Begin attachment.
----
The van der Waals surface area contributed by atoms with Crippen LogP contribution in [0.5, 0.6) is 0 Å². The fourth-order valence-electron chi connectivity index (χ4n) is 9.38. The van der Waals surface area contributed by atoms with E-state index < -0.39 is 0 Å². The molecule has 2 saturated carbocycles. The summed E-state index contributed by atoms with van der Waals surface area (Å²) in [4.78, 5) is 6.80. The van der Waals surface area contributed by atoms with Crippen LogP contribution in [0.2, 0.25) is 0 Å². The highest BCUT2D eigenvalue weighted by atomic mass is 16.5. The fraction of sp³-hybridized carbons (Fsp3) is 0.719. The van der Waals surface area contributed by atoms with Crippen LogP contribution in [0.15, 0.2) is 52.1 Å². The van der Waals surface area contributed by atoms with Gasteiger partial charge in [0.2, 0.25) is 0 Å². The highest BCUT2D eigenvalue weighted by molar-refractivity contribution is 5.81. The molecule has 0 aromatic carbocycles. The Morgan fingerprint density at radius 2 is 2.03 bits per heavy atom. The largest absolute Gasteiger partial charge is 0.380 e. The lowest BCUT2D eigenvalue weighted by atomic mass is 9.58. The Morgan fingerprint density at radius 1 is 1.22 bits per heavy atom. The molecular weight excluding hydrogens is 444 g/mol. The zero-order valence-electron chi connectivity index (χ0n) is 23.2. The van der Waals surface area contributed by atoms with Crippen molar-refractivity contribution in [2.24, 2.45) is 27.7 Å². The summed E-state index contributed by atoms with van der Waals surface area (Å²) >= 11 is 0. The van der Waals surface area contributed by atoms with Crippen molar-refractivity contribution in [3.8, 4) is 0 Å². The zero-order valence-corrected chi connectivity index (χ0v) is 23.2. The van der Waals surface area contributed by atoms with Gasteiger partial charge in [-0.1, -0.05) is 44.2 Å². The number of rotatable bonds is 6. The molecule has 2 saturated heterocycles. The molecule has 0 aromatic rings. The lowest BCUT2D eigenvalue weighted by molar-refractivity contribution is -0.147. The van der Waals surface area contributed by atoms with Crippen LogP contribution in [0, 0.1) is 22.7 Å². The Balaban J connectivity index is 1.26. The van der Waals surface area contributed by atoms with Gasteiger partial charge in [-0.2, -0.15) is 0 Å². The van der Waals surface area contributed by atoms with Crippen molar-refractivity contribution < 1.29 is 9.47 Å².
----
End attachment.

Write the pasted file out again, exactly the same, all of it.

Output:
The van der Waals surface area contributed by atoms with Crippen LogP contribution in [0.5, 0.6) is 0 Å². The fourth-order valence-electron chi connectivity index (χ4n) is 9.38. The van der Waals surface area contributed by atoms with E-state index < -0.39 is 0 Å². The molecule has 2 saturated carbocycles. The summed E-state index contributed by atoms with van der Waals surface area (Å²) in [4.78, 5) is 6.80. The van der Waals surface area contributed by atoms with Crippen LogP contribution in [0.2, 0.25) is 0 Å². The highest BCUT2D eigenvalue weighted by atomic mass is 16.5. The fraction of sp³-hybridized carbons (Fsp3) is 0.719. The van der Waals surface area contributed by atoms with Crippen LogP contribution in [0.15, 0.2) is 52.1 Å². The van der Waals surface area contributed by atoms with Gasteiger partial charge in [0.2, 0.25) is 0 Å². The highest BCUT2D eigenvalue weighted by molar-refractivity contribution is 5.81. The molecule has 0 aromatic carbocycles. The Morgan fingerprint density at radius 2 is 2.03 bits per heavy atom. The largest absolute Gasteiger partial charge is 0.380 e. The lowest BCUT2D eigenvalue weighted by atomic mass is 9.58. The Morgan fingerprint density at radius 1 is 1.22 bits per heavy atom. The molecular weight excluding hydrogens is 444 g/mol. The zero-order valence-electron chi connectivity index (χ0n) is 23.2. The van der Waals surface area contributed by atoms with Crippen molar-refractivity contribution in [2.24, 2.45) is 27.7 Å². The summed E-state index contributed by atoms with van der Waals surface area (Å²) >= 11 is 0. The van der Waals surface area contributed by atoms with Crippen molar-refractivity contribution in [3.8, 4) is 0 Å². The zero-order valence-corrected chi connectivity index (χ0v) is 23.2. The van der Waals surface area contributed by atoms with Gasteiger partial charge in [-0.1, -0.05) is 44.2 Å². The number of rotatable bonds is 6. The molecule has 2 saturated heterocycles. The molecule has 0 aromatic rings. The lowest BCUT2D eigenvalue weighted by molar-refractivity contribution is -0.147. The van der Waals surface area contributed by atoms with Crippen LogP contribution in [0, 0.1) is 22.7 Å². The Balaban J connectivity index is 1.26. The van der Waals surface area contributed by atoms with Gasteiger partial charge in [-0.2, -0.15) is 0 Å². The van der Waals surface area contributed by atoms with Crippen molar-refractivity contribution < 1.29 is 9.47 Å².